Kenya and Africa’s latest independent state – South Sudan

(HornTrade) – Kenya is tapping billions of shillings in new investments from what is emerging as an early harvest of the fruits of the looming birth of Africa’s latest independent state — South Sudan.

East Africa’s largest economy has emerged as the major beneficiary of the expectation that Southern Sudanese will choose independence in January — sparking a race among foreign governments with the financial muscle to develop infrastructure that the new state will require to trade with the world.

South Sudan currently relies heavily on Port Sudan to take its key export, oil, to the global market, raising its exposure to the North in the event of political disagreement between the two after the separation.

Analysts at the Brussels-based International Crisis Group (ICG) say the South’s search for an alternative transport corridor to reduce its dependence on the North has opened for Kenya an opportunity to attract billions of dollars in fresh infrastructure investment and an advantage in the scramble for foreign direct investments to East Africa.

“As East Africa’s economic powerhouse, Kenya stands to benefit from the emergence of a large new market in South Sudan and major infrastructure that the country will need to engage commercially with the world, including oil exportation,” says ICG in its latest report on the possible impact of Southern independence on neighbouring states.

Kenya has already bagged nearly $5 billion in new investment as Asia’s economic giants Japan and China scramble for a share of the infrastructure that South Sudan will need to secure its trade with the world after independence.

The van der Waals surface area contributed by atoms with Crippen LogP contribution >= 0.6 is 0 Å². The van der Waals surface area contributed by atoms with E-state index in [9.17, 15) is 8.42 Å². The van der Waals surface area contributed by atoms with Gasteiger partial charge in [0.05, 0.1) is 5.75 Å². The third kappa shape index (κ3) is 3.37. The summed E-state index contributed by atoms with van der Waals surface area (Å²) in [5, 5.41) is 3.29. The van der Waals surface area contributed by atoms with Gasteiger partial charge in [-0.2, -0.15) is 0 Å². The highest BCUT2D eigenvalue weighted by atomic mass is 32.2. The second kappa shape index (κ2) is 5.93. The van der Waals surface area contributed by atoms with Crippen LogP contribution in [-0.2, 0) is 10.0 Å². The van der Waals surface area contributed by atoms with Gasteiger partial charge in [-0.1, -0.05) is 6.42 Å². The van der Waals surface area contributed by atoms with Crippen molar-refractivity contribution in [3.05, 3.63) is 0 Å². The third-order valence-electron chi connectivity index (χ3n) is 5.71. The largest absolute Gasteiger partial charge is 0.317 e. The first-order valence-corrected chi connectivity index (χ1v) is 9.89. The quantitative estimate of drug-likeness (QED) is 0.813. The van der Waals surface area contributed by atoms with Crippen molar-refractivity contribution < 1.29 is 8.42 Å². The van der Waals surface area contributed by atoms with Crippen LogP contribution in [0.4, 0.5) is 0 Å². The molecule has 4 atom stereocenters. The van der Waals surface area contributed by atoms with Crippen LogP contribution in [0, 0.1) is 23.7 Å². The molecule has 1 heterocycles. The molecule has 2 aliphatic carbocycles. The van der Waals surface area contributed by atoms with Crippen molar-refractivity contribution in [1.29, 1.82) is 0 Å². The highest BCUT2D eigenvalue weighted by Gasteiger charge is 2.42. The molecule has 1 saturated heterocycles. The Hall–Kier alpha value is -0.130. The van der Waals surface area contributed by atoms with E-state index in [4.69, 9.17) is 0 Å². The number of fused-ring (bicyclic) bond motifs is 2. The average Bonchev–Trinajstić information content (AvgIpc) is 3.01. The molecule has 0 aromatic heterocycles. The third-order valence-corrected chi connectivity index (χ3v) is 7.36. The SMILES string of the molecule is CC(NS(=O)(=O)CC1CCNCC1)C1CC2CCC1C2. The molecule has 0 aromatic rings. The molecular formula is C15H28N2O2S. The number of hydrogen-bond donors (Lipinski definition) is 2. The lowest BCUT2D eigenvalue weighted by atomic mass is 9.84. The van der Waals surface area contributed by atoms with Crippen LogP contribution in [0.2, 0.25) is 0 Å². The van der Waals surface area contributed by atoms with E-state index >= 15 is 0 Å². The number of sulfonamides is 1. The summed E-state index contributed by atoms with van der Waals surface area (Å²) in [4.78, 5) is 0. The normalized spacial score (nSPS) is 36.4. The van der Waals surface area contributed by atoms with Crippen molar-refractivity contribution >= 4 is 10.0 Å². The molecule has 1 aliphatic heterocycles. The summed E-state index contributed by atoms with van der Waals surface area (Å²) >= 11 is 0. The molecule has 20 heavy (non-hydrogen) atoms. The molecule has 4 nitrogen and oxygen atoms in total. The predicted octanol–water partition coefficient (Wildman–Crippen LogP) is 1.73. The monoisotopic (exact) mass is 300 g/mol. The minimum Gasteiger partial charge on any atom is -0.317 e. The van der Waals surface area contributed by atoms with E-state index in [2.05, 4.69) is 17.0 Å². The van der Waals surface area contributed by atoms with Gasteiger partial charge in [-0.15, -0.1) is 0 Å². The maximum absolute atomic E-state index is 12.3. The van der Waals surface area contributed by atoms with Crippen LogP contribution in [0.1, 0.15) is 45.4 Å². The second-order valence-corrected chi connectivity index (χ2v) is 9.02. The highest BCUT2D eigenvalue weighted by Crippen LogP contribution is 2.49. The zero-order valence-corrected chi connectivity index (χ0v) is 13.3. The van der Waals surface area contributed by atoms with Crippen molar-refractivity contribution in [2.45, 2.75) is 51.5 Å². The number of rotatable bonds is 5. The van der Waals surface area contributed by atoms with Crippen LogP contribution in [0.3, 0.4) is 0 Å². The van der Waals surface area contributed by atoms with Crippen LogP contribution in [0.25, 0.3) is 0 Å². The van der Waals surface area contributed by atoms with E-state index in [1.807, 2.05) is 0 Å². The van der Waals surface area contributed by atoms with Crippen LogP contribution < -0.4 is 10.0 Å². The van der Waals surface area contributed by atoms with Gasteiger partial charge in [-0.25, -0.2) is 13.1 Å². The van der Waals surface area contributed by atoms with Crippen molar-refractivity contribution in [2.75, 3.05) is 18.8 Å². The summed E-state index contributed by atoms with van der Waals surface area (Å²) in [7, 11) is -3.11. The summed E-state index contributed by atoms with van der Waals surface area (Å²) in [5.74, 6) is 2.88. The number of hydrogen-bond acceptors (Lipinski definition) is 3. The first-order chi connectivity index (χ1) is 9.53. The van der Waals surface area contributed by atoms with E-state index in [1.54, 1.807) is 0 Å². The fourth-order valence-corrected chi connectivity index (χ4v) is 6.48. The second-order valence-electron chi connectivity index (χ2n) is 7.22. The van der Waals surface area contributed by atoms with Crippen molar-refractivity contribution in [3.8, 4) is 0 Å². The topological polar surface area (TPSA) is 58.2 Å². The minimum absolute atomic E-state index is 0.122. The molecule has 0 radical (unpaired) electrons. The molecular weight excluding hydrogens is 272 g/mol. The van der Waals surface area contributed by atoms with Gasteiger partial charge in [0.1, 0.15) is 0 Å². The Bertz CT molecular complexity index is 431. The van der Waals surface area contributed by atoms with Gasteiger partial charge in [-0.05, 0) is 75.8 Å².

The projects include construction of an oil refinery and sea port in Lamu, a 1,400 kilometre oil pipeline that will link Juba, Southern Sudanese capital to the Lamu port and construction of a new Mombasa-Kampala standard gauge railway line.

Heavy investment is also being made in the 1,130 kilometre road that links Nairobi to Juba to cut the more than 26 hours it currently takes to cover the distance.

The combined cost of the projects is estimated at $10 billion (Sh750 billion) or 34 per cent of Kenya’s Sh2.2 trillion gross domestic product (GDP).

Southern Sudan remains totally dependent on Port Sudan, in the country’s North, to export oil – its main source of revenue that has attracted heavy Chinese and Japanese interest.

Lamu’s deep waters have earned it top marks as the possible location of a new port that the Kenya government has wanted to build since the 1980s with little success in raising the money it needs for it.

It now appears that the emerging geopolitical situation is working to Kenya’s advantage offering the potential to upgrade its infrastructure and create thousands of new jobs.

Japan and China — keen to protect their investments in Southern Sudan— have signed multi-billion shilling contracts with the Kenya government to help finance the projects, setting the stage for execution of the public works with the potential of transforming the country’s infrastructure.

Japan and China have been the most aggressive investors in Southern Sudan pursuing oil and gas they need to drive their economies – which are ranked the world’s second and third largest, respectively.

Sudan’s oil deposits are estimated at 6.614 billion barrels with 85 per cent of it located in the South.


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